According to some strategists, Republicans are in a political pickle. President Obama’s likability ratings are ahead of Mitt Romney’s by more than a 2-to-1 margin. Through focus groups, polls and surveys, Republicans are developing a strategy that cautiously avoids attacking Obama personally and instead focuses on attacking Obama’s incompetence and leadership failures. But is that the right strategy?
Republicans at every level seem to be embracing the “fact,” typically devoid of historical examples, that personally attacking Obama will backfire, driving independents and moderates back into the warm-cool embrace of President Awesome. William McGurn develops this line of thinking:
Now, the president’s likability doesn’t mean Mr. Romney shouldn’t go on the offensive. It does mean he ought to attack hardest where Mr. Obama is at his weakest: his failed policies. For all the carping about Mr. Romney, this part he gets. We can see it reflected in both his embrace of the opportunity-oriented Republicanism of Wisconsin’s Paul Ryan — and his repeated refrain that Mr. Obama is simply “in over his head.”
“Focus group” and “survey” data in the area of likability is forever changing and very unreliable. For example, Mitt Romney’s favorable ratings went from bad to good and back to bad and then back to good. American politics is replete with examples where a protracted campaign battle was waged and the forever “likable” candidate was dragged down to Earth faster than a falling star.
Democrats are experts at employing this strategy — it’s how they destroyed George W. Bush and Sarah Palin. Sure, Bush and Palin did themselves no favors. But do not kid yourselves: the campaigns against them were engineered from the moment they walked onto the national political stage.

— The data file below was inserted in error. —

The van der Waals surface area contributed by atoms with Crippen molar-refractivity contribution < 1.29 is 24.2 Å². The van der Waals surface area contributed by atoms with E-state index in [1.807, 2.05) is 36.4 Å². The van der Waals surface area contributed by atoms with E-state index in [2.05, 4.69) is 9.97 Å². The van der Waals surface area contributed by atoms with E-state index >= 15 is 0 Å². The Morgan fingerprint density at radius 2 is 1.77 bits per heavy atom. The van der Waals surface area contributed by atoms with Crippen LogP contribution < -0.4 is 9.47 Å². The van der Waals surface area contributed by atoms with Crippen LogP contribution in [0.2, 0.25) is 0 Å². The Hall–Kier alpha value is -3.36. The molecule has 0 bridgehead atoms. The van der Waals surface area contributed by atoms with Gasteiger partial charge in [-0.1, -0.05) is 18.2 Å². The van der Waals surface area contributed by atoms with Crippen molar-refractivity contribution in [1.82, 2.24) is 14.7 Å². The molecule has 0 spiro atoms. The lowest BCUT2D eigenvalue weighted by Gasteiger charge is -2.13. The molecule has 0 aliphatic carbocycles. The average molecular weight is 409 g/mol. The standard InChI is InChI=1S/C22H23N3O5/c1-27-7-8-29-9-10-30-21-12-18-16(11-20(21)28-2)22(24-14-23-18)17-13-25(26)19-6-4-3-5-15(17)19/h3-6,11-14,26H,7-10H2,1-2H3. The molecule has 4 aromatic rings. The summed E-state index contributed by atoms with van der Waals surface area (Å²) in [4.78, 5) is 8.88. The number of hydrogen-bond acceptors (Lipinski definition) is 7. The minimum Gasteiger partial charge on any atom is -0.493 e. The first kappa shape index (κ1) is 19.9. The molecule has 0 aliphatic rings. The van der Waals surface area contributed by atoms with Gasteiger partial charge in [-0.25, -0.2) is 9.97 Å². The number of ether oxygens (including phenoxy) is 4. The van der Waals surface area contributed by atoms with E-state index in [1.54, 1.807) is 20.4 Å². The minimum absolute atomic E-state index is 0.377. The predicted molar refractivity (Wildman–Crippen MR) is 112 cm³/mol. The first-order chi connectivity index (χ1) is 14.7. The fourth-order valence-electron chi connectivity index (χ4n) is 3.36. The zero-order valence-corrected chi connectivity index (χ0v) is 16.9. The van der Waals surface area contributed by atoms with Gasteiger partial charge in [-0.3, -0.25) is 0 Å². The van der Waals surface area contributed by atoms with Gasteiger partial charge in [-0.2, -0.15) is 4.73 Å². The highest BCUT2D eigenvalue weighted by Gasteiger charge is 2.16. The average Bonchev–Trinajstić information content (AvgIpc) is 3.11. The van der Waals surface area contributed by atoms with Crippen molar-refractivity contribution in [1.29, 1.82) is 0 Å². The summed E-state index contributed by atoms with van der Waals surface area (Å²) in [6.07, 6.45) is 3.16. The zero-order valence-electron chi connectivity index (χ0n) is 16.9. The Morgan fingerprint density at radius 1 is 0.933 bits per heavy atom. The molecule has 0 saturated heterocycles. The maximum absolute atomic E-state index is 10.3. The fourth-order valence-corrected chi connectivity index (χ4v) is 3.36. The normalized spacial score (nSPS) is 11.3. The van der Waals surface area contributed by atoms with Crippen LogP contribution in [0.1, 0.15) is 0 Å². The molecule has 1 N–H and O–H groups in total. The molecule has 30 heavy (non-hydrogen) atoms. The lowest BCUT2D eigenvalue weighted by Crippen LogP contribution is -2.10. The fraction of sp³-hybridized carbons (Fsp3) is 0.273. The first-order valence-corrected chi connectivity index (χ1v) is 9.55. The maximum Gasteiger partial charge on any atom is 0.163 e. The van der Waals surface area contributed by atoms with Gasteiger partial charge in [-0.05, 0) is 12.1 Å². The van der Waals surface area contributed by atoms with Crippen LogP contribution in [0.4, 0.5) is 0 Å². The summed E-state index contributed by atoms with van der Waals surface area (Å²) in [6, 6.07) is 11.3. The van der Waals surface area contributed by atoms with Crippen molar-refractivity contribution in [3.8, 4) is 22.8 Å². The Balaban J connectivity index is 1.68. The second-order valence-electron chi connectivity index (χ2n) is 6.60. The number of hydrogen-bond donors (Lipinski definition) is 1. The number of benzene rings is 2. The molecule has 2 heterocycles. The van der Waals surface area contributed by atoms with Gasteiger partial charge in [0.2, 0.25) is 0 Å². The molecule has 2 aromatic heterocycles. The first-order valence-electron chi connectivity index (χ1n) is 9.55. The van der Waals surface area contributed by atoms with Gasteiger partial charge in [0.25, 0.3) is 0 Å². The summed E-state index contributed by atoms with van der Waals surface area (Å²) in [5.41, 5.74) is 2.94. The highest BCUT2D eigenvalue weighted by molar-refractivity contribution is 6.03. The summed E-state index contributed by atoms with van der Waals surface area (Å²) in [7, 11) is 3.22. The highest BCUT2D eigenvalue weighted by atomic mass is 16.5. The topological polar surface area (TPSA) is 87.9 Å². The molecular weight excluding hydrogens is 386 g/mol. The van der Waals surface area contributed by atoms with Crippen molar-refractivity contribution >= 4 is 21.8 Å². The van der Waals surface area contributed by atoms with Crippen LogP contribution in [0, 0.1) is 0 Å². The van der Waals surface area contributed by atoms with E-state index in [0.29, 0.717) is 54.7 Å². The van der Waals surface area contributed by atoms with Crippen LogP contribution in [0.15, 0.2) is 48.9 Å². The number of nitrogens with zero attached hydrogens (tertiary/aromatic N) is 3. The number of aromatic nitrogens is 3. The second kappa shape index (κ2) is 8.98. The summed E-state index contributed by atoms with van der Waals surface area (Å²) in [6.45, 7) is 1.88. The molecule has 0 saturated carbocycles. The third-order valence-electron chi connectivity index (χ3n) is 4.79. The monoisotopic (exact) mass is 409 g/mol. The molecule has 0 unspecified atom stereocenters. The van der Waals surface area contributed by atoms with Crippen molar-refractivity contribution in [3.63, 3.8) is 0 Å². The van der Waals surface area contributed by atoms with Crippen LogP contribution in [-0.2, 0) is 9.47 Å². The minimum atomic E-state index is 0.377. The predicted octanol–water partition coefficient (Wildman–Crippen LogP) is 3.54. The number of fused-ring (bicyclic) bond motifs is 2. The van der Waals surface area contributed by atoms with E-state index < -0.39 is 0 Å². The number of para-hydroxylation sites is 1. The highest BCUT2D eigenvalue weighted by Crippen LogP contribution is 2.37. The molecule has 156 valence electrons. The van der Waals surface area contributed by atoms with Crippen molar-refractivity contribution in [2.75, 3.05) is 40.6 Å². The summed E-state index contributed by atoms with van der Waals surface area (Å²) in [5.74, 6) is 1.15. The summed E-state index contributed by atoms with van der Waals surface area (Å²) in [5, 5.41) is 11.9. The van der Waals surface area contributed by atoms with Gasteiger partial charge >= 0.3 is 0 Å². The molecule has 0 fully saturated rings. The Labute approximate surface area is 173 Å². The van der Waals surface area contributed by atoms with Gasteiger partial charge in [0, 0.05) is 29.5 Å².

Republicans can bring the campaign war to American’s television sets, which have generally avoided in-depth investigations into Solyndra and Fast & Furious. Republicans can shed light on Obama’s distortions, cover-ups and questionable associations. It will be like shooting fish in a barrel, fish that ironically received a $500 million guaranteed loan from the Department of Energy.
When going after Obama’s character, one needs only to focus on what has already been demonstrated: that he lacks it. Republicans need to burst the ignorance bubble perpetuated by Obama’s media royal guards. It’s already beginning to burst and Republicans have the ability to speed that process along. The concept is saturation and the rule is repetition over spaced intervals for greatest retention.
It is no longer 2008 and Obama no longer possesses the magical messianic power to part the political seas. Republicans would be wise to ignore pundit advice, except mine of course, and begin a campaign against the faux-wunderkind.
Thomas Grier is a third-year law student at The Ohio State University. A graduate of Arizona State University, Grier writes on constitutional law, politics and pro-growth policy.